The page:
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We continued our drive south on the parkway to Pine Grove Park where the Huron Lightship Museum is embanked; definitely check this out! Built in 1920 she was launched simply as Lightship 103 of the United States Lighthouse Service. Back in the day, floating lighthouses were used in places where it was too deep or too costly to build an actual lighthouse. A light shone brightly at the top of a mast, ships also sounded fog signals when visibility was difficult. This was the last lightship afloat on the great lakes; it was retired from active service in 1970, enshrined at Grove Park in 1972 and in 1989 the Huron was designated a National Historic Landmark. It is an amazing opportunity to be able to climb aboard such a neat piece of history. We first wandered around the main level and got an idea of what it was like for the crew to live aboard; the galley is long and narrow, complete with stainless steel sinks and counters, a small dining area consists of a simple table and chairs, cots dangle from chains in the sleeping area…..not exactly roomy. We climbed down the ladder into the engine room; originally powered by a compound steam engine, in 1949 it was converted to diesel power using 2, 6 cyl. GM 6-71 engines. Get an up-close look at the gauges, tanks and over-sized components that made this ship run;  hard hats and lanterns hang overhead; I can only imagine how loud it must have been down here. Back up the ladder, a turn, then up another stairway to the weather deck; here you get a complete panoramic view of the dazzling river, bridges and deep blue lake, Wow! Here you also have access to the pilot house, complete with its signature brass steering wheel and numerous gadgets. When we completed our tour it was time for lunch, we drove a little further south to the banks of the Black River to find some outdoor dining.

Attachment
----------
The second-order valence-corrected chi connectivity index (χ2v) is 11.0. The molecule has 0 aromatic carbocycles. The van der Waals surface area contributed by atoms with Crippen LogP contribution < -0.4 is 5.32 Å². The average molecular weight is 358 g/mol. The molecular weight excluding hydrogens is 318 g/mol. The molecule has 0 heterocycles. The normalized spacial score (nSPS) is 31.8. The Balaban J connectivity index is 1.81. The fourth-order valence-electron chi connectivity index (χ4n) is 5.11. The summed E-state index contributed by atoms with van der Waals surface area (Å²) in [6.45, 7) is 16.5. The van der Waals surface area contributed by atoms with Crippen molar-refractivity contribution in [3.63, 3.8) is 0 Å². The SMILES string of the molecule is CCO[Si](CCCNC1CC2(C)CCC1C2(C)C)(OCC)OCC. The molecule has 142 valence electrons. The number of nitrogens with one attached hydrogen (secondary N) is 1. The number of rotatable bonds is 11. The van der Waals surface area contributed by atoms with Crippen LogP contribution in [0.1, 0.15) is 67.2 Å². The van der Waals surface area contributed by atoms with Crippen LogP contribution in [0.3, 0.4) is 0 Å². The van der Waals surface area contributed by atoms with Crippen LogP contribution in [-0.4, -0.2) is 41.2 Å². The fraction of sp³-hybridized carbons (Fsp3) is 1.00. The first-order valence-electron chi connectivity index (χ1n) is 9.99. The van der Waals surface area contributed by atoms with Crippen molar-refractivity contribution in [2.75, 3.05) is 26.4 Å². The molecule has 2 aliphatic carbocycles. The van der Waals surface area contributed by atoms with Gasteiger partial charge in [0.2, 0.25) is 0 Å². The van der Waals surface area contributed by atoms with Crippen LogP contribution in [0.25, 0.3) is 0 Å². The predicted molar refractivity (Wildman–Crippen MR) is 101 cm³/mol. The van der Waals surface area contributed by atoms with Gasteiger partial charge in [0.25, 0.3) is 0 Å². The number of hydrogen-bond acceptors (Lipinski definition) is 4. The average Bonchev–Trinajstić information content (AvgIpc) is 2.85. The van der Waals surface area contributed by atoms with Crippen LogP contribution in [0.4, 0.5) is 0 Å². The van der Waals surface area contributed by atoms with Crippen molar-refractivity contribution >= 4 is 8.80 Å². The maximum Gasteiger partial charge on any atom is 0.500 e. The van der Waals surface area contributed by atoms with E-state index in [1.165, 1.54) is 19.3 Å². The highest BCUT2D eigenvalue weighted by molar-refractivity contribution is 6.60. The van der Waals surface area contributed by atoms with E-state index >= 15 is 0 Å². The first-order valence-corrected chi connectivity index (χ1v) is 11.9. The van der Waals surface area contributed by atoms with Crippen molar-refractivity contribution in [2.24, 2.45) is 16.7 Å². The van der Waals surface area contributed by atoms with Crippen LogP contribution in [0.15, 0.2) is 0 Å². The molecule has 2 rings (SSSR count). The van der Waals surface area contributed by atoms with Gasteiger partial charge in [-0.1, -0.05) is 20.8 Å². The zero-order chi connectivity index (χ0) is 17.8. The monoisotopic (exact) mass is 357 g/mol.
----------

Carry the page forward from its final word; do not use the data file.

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This area of downtown in particular seems to be thriving with new life; every time we come there seems to be a new restaurant or cafe. Quay Street Brewing Co. offers both indoor and outdoor dining on two levels with fantastic water views; we chose outdoor. There was a table available right along the river’s edge; we were on the upper deck, mounds of Wisteria vines hang off the side and create a roof over the patio level. As we started to look at the menu our attention was diverted by the rumbling sounds that can only be made by a powerboat; sure enough we had stumbled upon the 2nd Annual International Offshore Powerboat Races at Port Huron/Sarnia. That’s the advantage of living on the great lakes, it seems no matter where you go or what lake you are near you can always find yourself smack dab in the middle of some great event. Kris inspected the boats more closely as they traveled by on the Black River, going to and from Lake Huron, I studied the menu. First order of business at a brewery; choose a beer. I am very fond of dark beers, so it was an easy choice with the Black River Stout. Food was more difficult because everything looked good. We settled on the Muffuletta sandwich; a wonderful diced olive mixture topping a stack of salami, mortadella, capicollo and provolone on a roll. The Garden Salad was large; crunchy romaine and veggies with a unique lemon-mint vinaigrette, delicious and refreshing. We sat at our table under the shade of a bright yellow umbrella; the food was tasty, the beer, excellent and the boat race an unexpected pleasure. Yes, it’s good to live in Michigan!